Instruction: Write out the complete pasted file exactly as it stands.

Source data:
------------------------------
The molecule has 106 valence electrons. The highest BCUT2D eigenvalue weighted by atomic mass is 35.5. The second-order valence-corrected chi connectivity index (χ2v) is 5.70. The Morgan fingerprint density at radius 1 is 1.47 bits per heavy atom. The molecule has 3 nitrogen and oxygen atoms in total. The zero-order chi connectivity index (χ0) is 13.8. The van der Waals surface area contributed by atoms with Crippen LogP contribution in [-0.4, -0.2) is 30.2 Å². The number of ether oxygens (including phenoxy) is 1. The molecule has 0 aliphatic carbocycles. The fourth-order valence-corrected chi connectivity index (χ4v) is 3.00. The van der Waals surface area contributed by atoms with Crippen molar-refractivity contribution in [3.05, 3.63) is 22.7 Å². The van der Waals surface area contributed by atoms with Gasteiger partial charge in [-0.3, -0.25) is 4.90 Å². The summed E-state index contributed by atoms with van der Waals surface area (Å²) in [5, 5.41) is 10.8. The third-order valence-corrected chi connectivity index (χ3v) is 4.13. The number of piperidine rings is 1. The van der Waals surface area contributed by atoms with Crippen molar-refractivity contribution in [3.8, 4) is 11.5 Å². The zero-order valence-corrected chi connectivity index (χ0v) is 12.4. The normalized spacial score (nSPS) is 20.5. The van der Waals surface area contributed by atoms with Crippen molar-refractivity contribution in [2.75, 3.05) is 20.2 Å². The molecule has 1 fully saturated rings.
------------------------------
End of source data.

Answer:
The molecule has 106 valence electrons. The highest BCUT2D eigenvalue weighted by atomic mass is 35.5. The second-order valence-corrected chi connectivity index (χ2v) is 5.70. The Morgan fingerprint density at radius 1 is 1.47 bits per heavy atom. The molecule has 3 nitrogen and oxygen atoms in total. The zero-order chi connectivity index (χ0) is 13.8. The van der Waals surface area contributed by atoms with Crippen LogP contribution in [-0.4, -0.2) is 30.2 Å². The number of ether oxygens (including phenoxy) is 1. The molecule has 0 aliphatic carbocycles. The fourth-order valence-corrected chi connectivity index (χ4v) is 3.00. The van der Waals surface area contributed by atoms with Crippen molar-refractivity contribution in [3.05, 3.63) is 22.7 Å². The van der Waals surface area contributed by atoms with Gasteiger partial charge in [-0.3, -0.25) is 4.90 Å². The summed E-state index contributed by atoms with van der Waals surface area (Å²) in [5, 5.41) is 10.8. The third-order valence-corrected chi connectivity index (χ3v) is 4.13. The number of piperidine rings is 1. The van der Waals surface area contributed by atoms with Crippen molar-refractivity contribution in [3.8, 4) is 11.5 Å². The zero-order valence-corrected chi connectivity index (χ0v) is 12.4. The normalized spacial score (nSPS) is 20.5. The van der Waals surface area contributed by atoms with Crippen molar-refractivity contribution in [2.75, 3.05) is 20.2 Å². The molecule has 1 fully saturated rings.